Official Souvenir Program Book

January 1 – December 31, 1988

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Compiled by: Mr. & Mrs. Ansell W. Palmer,
Mr. & Mrs. Stillman H. Hobbs and
Mr. & Mrs. Robert P. Gabriel

By new world standards Hampton is an old town which will be celebrating its 350th anniversary in 1988. During the three and one half centuries of its existence, housing has passed through a great many stages.

The first settlers came to a wilderness where they had to make their own habitations. They arrived at the “Landing” in a shallop October 14, 1638 and probably lived on board the boat while they built shelters for the oncoming winter.

They put aside a considerable tract of land for the Meeting House Green a short distance inland from the place of their landing. This included Ring Swamp with thc road around it. From the easterly part of the green, a common-way was also laid out.

In 1639 “house lots” were granted, radiating from the Meeting House Green and along the Common-way leading eastward. House lots in those days consisted of many acres each. Shortly afterward many more grants were made to families who came to join the original group.

Many of Hampton’s old houses are on these original house lots where the long-since gone original shelters once stood. Often, second and third houses have been built on the sites. In many cases very old houses were enlarged and enhanced at various times as the owners felt the desire or need to accommodate growing families and were financially able to do so, much of this occurring around the year 1800.

In this article we shall attempt to identify and describe several of the still standing—still occupied, fine old houses that we are very fortunate to have remaining in this town. They are living testaments to the rich heritage that Hampton enjoys and holds dear.

The Godfrey Dearborn House
73 Exeter Road
Home of Dr. and Mrs. Raymond E. Alie

The Godfrey Dearborn House

The Godfrey Dearborn house is of great interest from the architectural historian’s point of view. The original part of the house is believed to be the oldest frame dwelling in Hampton. Godfrey Dearborn first settled in Exeter. According to Joseph Dow in History of Hampton, he moved to Hampton between 1648 and 1650, and made his home where this lovely old house is located. The west side of the house was built first, probably a typical half-house with the chimney and front door as they are today. As was customary, the house was enlarged with the addition of the east side c. 1730. A house evolving in this way was not usually symmetrical. Of special interest in the interior is the paneling in the living room.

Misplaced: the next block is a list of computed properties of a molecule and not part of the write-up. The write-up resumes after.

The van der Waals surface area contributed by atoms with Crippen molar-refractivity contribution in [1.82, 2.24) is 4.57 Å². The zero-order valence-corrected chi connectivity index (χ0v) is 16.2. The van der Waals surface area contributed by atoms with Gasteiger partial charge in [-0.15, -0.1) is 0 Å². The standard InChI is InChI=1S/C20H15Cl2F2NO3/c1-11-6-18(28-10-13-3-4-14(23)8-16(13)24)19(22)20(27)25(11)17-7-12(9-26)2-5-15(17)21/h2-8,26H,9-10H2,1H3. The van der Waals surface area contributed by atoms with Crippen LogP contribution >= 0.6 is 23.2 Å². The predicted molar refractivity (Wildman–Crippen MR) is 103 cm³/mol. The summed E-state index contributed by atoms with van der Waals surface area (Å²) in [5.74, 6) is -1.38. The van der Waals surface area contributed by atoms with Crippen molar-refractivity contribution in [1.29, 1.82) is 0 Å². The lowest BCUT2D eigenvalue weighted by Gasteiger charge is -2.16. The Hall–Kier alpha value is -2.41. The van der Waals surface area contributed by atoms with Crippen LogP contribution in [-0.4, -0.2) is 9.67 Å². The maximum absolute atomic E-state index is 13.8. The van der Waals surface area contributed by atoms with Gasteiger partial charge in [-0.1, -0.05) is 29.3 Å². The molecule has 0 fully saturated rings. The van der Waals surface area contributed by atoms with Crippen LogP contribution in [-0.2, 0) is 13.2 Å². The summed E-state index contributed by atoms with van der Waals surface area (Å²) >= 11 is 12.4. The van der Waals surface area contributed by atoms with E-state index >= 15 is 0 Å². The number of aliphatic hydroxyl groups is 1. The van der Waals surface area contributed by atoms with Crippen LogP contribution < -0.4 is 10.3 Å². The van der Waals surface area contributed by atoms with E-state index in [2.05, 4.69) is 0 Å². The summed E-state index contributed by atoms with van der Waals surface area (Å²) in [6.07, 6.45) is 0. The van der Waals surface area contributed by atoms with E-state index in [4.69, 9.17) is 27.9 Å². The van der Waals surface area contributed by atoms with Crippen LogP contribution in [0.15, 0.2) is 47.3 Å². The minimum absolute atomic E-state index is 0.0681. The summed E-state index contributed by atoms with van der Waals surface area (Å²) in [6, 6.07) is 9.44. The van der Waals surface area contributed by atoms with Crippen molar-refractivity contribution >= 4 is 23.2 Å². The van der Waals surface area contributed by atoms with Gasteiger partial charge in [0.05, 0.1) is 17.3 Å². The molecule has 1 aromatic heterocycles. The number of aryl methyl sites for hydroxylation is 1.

It should be noted that the area across the road from the house was known as Wigwam Row because Indians used to camp on the sheltered southern slope when they came to the coast for fish and clams.

The Samuel Lamprey Brown House

205 Winnacunnet Road
Home of Mrs. Susan Tremblay

This very attractive home was originally built c. 1810 as a “half cape.” It remained in the Brown family until 1964 when the Tremblays bought it. In 1969 an ell was built between the house and the barn, and then in 1976 the other “half’ was added to complete the charming house as it is today. Everything was well planned and done in keeping with the period of the original house as were the furnishings and decorating inside.

Many Hampton residents will remember this as the home of Edward Palmer Brown, who lived here unmarried. He was the great grandnephew of the original builder.

The Nathaniel and Sanborn Batchelder House

411 Exeter Road
Home of Mr. and Mrs. Edwin L. Batchelder, Jr.

As far as can be determined, the west side of this house was built as a half house c. 1760 and may have been moved from across the road. The east side was added in the early 1800’s. The original central chimney was removed in 1919 as were the “nine over six windows. The sun porch was added soon after. Edwin is the sixth generation to live here.